The Secretary of State to the Panaman Minister (Alfaro)

Sir: I have the honor to acknowledge the receipt of your note of May 24, 1923,56 in which you state that your Government has been requested by the Government of Chile to arrest two fugitives from the justice of that country who embarked for Panama on the steamer arriving at the port of Cristobal May 23. You state that your Government granted the extradition as an act of comity and asked the assistance of the Canal authorities in order to have the fugitives arrested, but that the authorities of the Canal declared that as there had been no breach of the law of Panama by the accused it was impossible for them to act on the request but that they would arrest the fugitives pending further negotiations.

You add that Balboa and Cristobal are the ports where the interchange of passengers and merchandise between the Republic of Panama and foreign countries takes place and that the Canal Zone is as a rule not the final destination of foreigners but that it is a presumption that passengers landing at the terminal ports of the Canal who do not belong to the classes of persons whose duties are in the Canal Zone are on their way to the Republic of Panama, and that on the strength of that presumption it has been the invariable practice of foreign governments to apply to the Government of Panama for the arrest of fugitives bound for Panama.

Finally you state that your Government thinks it would be desirable and practicable to arrive at an agreement under which the Zone authorities would consider as a person wanted by the police of Panama, and consequently would assist in arresting, any offender whose extradition has been requested by a foreign government and [Page 705] granted by the government of your country and you therefore ask that the present case be decided in that sense and the appropriate authorities so advised.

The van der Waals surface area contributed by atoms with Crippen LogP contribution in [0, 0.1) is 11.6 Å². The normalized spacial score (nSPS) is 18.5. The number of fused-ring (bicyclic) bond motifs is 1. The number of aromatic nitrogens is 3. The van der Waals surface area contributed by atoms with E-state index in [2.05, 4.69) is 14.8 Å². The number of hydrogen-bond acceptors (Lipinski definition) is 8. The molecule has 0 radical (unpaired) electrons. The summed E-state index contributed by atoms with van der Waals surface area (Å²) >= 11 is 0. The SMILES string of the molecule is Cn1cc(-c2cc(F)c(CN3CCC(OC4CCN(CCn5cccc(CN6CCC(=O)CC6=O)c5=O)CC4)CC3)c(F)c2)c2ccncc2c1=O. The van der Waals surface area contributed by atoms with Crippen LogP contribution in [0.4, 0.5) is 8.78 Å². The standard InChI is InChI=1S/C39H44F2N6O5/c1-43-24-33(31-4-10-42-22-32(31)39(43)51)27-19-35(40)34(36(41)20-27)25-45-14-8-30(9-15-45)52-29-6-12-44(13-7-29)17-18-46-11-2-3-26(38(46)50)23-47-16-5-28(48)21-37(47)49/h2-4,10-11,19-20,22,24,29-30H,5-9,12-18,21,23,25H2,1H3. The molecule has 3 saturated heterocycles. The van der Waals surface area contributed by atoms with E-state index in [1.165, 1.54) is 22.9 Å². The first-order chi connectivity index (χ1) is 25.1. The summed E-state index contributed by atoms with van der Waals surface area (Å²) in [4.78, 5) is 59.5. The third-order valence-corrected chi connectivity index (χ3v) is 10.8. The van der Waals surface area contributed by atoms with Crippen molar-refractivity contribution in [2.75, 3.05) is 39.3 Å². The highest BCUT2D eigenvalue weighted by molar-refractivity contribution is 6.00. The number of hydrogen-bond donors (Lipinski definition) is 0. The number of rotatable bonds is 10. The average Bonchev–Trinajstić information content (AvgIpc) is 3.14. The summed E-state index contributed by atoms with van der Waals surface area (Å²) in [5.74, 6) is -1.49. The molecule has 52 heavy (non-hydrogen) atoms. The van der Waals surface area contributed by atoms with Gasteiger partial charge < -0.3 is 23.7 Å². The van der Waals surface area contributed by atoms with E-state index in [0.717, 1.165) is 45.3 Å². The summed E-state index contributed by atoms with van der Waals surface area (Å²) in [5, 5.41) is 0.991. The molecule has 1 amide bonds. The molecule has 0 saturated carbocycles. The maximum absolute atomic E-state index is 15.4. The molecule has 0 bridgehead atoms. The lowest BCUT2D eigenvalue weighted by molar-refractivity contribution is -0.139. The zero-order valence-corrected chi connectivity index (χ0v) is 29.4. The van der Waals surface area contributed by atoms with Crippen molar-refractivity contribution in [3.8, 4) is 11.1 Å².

The Department is obliged to inform you that it appears that the executive branch of the Government of the United States is without authority to grant your request. The courts of the United States have held that if there is no specific authority of law derived from statutes or treaties to surrender a person to a foreign government in extradition proceedings, the exercise of such authority would be an act of usurped power. There is no authority of law under which the Government of the United States could deliver to the Government of Panama for surrender in extradition proceedings to a third government a fugitive from the justice of that government.

Accept [etc.]

Charles E. Hughes
  1. Not printed.